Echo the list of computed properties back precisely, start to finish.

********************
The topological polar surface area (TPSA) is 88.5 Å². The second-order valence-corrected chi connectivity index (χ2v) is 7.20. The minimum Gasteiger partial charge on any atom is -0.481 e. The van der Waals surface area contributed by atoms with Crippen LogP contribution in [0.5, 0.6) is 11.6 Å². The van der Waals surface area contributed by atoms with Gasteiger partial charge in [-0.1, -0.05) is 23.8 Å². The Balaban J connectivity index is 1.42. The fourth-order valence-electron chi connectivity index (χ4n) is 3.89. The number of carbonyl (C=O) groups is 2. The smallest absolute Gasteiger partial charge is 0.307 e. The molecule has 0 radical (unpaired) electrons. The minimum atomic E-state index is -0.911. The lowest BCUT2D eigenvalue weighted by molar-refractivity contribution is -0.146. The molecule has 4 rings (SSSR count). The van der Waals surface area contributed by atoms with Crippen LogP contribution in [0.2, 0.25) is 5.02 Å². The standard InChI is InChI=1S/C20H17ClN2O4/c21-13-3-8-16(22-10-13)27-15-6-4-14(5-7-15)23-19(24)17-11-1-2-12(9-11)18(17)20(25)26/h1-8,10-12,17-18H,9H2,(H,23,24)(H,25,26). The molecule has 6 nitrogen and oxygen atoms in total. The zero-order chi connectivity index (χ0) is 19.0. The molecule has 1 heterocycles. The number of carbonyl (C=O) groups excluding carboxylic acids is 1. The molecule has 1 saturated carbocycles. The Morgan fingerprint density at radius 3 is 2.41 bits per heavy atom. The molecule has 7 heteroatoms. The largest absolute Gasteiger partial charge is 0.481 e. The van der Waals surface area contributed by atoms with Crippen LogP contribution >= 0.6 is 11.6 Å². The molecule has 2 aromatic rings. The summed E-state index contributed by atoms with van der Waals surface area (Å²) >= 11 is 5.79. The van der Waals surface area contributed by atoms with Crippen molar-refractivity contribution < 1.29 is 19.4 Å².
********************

The topological polar surface area (TPSA) is 88.5 Å². The second-order valence-corrected chi connectivity index (χ2v) is 7.20. The minimum Gasteiger partial charge on any atom is -0.481 e. The van der Waals surface area contributed by atoms with Crippen LogP contribution in [0.5, 0.6) is 11.6 Å². The van der Waals surface area contributed by atoms with Gasteiger partial charge in [-0.1, -0.05) is 23.8 Å². The Balaban J connectivity index is 1.42. The fourth-order valence-electron chi connectivity index (χ4n) is 3.89. The number of carbonyl (C=O) groups is 2. The smallest absolute Gasteiger partial charge is 0.307 e. The molecule has 0 radical (unpaired) electrons. The minimum atomic E-state index is -0.911. The lowest BCUT2D eigenvalue weighted by molar-refractivity contribution is -0.146. The molecule has 4 rings (SSSR count). The van der Waals surface area contributed by atoms with Crippen LogP contribution in [0.2, 0.25) is 5.02 Å². The standard InChI is InChI=1S/C20H17ClN2O4/c21-13-3-8-16(22-10-13)27-15-6-4-14(5-7-15)23-19(24)17-11-1-2-12(9-11)18(17)20(25)26/h1-8,10-12,17-18H,9H2,(H,23,24)(H,25,26). The molecule has 6 nitrogen and oxygen atoms in total. The zero-order chi connectivity index (χ0) is 19.0. The molecule has 1 heterocycles. The number of carbonyl (C=O) groups excluding carboxylic acids is 1. The molecule has 1 saturated carbocycles. The Morgan fingerprint density at radius 3 is 2.41 bits per heavy atom. The molecule has 7 heteroatoms. The largest absolute Gasteiger partial charge is 0.481 e. The van der Waals surface area contributed by atoms with Crippen LogP contribution >= 0.6 is 11.6 Å². The molecule has 2 aromatic rings. The summed E-state index contributed by atoms with van der Waals surface area (Å²) >= 11 is 5.79. The van der Waals surface area contributed by atoms with Crippen molar-refractivity contribution < 1.29 is 19.4 Å².